Another E. coli victim files suit


The family of one of dozens of local residents suffering from E. coli poisoning after eating tainted Pat & Oscar's salad has sued two produce companies, using the same law firm that won millions of dollars from Jack In The Box after a similar E. coli outbreak in the early 1990s.

The parents of 16-year-old Carlsbad volleyball player Kayce Galindo filed suit Wednesday against Gold Coast Produce and F.T. Produce Inc., two California companies that state officials say sold lettuce infected with potentially deadly E. coli bacteria to the popular restaurant chain. Pat & Oscars, which bought the lettuce in pre-packaged salad mix, was not named in the suit.

The suit is one of at least 20 claims that could be filed regarding an outbreak of E. coli poisoning that hit San Diego and Orange counties this month. It signals that the companies allegedly responsible for the outbreak could be in for multimillion-dollar lawsuits from a high-profile firm that specializes in going after food companies accused of making people sick.

As of Wednesday, 34 people in San Diego County who ate the lettuce have become ill since late September, and a handful of North County residents remained hospitalized this week with E. coli poisoning, which causes severe vomiting, bloody diarrhea and in severe cases, kidney failure.

According to state and local health officials, the bacteria, which is found in cow dung, came from bags of pre-packaged lettuce grown by Gold Coast, an Oxnard company, and distributed by F.T. Produce Inc. of Anaheim.

Calls to Gold Coast were not returned Wednesday. A spokeswoman for F.T. Produce, also known as Family Tree, said the company's managers had not seen the lawsuit Wednesday and had no comment about it.

However, F.T. Produce's president released a statement about the E. coli outbreak in general.

"We are very concerned about those diners who may have contracted an illness and wish them a speedy recovery," said Family Tree President Fidel Guzman, who also said in the statement that state inspectors had visited Family Tree and gave the company a favorable review.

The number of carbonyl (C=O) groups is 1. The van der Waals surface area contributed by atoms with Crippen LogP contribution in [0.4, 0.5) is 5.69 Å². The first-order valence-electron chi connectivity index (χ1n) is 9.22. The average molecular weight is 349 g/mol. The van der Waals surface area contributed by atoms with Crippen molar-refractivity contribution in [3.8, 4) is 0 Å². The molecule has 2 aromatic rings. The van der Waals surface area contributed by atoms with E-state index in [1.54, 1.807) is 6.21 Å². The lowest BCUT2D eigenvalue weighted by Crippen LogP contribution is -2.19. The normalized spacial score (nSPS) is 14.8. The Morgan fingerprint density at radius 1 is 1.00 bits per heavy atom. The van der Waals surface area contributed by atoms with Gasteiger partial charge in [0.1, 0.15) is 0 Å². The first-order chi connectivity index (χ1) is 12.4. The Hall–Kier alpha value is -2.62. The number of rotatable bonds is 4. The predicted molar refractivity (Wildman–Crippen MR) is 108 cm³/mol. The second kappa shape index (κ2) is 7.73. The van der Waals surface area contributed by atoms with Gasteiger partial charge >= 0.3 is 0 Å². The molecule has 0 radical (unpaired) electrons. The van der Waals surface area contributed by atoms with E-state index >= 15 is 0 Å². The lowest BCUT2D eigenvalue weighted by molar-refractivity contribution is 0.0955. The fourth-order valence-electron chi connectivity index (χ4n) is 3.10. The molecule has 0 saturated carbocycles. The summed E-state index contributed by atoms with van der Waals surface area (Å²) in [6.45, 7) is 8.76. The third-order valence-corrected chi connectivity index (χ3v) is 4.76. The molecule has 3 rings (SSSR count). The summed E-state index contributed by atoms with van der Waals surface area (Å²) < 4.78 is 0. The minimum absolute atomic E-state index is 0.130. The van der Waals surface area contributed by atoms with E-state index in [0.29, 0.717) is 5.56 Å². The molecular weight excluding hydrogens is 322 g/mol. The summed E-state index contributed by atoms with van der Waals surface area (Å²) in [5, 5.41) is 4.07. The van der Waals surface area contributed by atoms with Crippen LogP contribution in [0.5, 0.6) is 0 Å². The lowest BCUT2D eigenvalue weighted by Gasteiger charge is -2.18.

Kayce Galindo, a Carlsbad High School student, has been hospitalized twice for E. coli poisoning since eating a salad at Pat & Oscar's on Sept. 28. She has developed a rare but serious complication called hemolytic uremic syndrome, which can cause kidney failure, blindness and paralysis.

"This disease has literally been eating away at Kayce," said her mother, Karie Galindo, earlier this week. "It's awful. ... One day your daughter eats a piece of lettuce and the next day doctors are telling you her kidneys might not make it through the night."

As of Wednesday, Kayce remained in stable condition at Children's Hospital in San Diego, according to the family's lawyer, Dave Babcock.

Babcock's firm, Marler Clark of Seattle, has handled hundreds of E. coli poisoning cases in the last 10 years, including several victims of a high-profile E. coli outbreak at Jack In The Box restaurants in 1993. The family of one of the firm's clients received a $15 million settlement from Jack In The Box; others received up to $4.2 million.

At least 20 victims of the local E. coli outbreak have contacted Marler Clark, Babcock said.

Another lawyer from La Jolla filed a lawsuit Tuesday on behalf of another Carlsbad victim, Kristin Sue Rust. In that suit, the two produce companies and Pat & Oscar's were named as defendants.

Pat & Oscar's was left out of the most recent suit because it has offered to pay victims' medical bills and have cooperated with health agencies about the outbreak, Babcock said. He said the restaurant could be technically liable for selling unsafe lettuce, and that the family may add Pat & Oscar's to the suit later.

"They haven't admitted any wrongdoing, but Pat & Oscar's has shown a general willingness to do the right thing here," Babcock said.

Pat & Oscar's spokesman Steven Fink said Wednesday that the restaurant was "a victim" in the E. coli outbreak. The restaurant pulled the lettuce from its menu and fired its lettuce supplier when the county health department alerted owners of the problem, he said.

"Pat & Oscar's has done everything it could to protect the health and safety of the public," Fink said.

Few of Marler Clark's claims against food distributors have ended up before juries; most have settled out of court, he said. If the case does go to trial, attorneys will have to prove that the lettuce in question caused the outbreak and was sold by each of the defendants.

Under liability laws, companies that sell unsafe food can be held responsible even if they do not know about or contribute to the danger from the food, Babcock said.

Other local families affected by the outbreak continued to contact attorneys Wednesday.

"Of course I'm jumping on that bandwagon," said San Marcos resident Kyle Beria, whose wife and son were hospitalized with E. coli poisoning after eating a Greek salad at a Pat & Oscar's restaurant. "My family ordered a 'family feast' and got the E. coli special. Someone should be held responsible for that."